Speaking of RestaurantHoors This clown sold his house to Dinny O Redacted almost 20 years ago for £7m, the highest price paid for a house in Dublin that year IIRC. He had bought it for £140k years before.
You wonder how the clown ended up owing €4m at all???
Feniton sought the judgments over money loaned to fund the purchase and refurbishment of properties at Wellington Road, Heytesbury Lane, Dublin, and St Stephen’s Green, Dublin, and were put into investment funds.
Ahhhhh, exclusive tastes, what!
Borrower-Lender Engagement is Key to Finding Resolution to Mortgage Arrears
some interesting statistics arise from an analysis of the most recent report from the Housing Agency (Q2 2019) on the operation of the Mortgage to Rent Scheme – which enables distressed borrowers to stay in their homes.
- Of the total 4,712 cases submitted to the Scheme since its inception (in 2012)
- 527 cases have been successfully completed; and
- a further 1,058 cases are being actively considered
so another 3K in limbo…
Residential Mortgage Arrears, Restructures and Repossessions Q2 2019 figures
(Note 1: BTL figures are discussed separately here http://www.thepropertypin.com/viewtopic.php?f=10&t=50546)
(Note 2: Analysis of Restructured Mortgages can be found here http://www.thepropertypin.com/viewtopic.php?f=19&t=63422)
Where Green = highest since records began and Blue = Lowest since records began
Let the floodgates open says Mr Justice Garrett Simons. And be damned.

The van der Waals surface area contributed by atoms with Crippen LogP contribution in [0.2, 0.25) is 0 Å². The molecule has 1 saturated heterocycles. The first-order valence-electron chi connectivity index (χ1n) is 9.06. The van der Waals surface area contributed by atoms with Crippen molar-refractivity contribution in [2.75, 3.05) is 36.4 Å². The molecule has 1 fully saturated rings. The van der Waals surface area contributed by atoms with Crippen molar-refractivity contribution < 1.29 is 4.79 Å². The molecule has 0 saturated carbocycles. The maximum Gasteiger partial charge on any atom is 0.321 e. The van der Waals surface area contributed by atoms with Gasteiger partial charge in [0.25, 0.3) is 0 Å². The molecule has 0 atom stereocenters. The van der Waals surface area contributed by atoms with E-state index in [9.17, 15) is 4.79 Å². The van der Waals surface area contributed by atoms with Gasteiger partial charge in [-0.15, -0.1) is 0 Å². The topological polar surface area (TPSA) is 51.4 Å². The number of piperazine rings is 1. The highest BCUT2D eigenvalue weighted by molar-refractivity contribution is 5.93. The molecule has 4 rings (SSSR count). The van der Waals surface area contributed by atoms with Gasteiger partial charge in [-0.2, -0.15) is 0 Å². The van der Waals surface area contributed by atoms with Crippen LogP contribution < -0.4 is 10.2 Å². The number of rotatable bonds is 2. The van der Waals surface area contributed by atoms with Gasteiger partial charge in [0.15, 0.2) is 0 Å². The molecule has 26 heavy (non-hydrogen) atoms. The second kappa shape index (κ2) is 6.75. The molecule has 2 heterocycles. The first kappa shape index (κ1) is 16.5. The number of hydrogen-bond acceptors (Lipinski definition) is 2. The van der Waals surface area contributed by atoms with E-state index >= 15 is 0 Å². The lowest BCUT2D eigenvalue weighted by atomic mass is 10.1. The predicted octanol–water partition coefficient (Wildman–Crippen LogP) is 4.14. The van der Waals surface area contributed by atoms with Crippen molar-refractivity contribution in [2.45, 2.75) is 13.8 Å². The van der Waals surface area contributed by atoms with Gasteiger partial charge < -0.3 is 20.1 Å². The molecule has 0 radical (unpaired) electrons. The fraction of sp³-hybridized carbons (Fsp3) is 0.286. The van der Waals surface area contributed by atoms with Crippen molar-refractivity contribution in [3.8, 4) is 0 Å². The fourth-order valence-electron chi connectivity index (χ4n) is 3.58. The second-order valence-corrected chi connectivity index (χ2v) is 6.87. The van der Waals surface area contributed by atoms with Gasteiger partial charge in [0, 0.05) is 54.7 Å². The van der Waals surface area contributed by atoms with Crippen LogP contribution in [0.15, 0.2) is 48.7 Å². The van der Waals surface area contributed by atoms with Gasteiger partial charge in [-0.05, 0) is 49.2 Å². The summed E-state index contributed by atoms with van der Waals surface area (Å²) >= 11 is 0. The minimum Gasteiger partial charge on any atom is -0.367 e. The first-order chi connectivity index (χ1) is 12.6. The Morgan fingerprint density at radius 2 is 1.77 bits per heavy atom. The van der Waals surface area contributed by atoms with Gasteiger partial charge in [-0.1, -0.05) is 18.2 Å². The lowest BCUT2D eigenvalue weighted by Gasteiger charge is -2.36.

Pamela Flood, Ronan Ryan avoid immediate loss of home after court appeal
Couple had appealed against circuit court order in favour of so-called vulture fund
Ronan Ryan, husband of former Miss Ireland and TV presenter Pamela Flood, has won his High Court appeal over a decision allowing a financial fund to execute a possession order for the couple’s home in Clontarf.
Mr Ryan opposed execution of the possession order because he had obtained a protective certificate giving him a period of protection from his creditors as part of his application for a personal insolvency arrangement (PIA).
His appeal was against a Circuit Court decision last August allowing Tanager DAC to enforce possession of the home of the couple and their four young children at Mount Prospect Avenue.
In a judgment on Monday, Mr Justice Garrett Simons said Mr Ryan was entitled to avail of the protective certificate which “continues in force”.
The judge said he would not allow Tanager to enforce an order for possession of the couple’s home or to sell the €900,000 property and he would set aside the Circuit Court decision in favour of Tanager.
Mr Ryan, a well-known restaurateur, has a €1.2m mortgage debt on the property.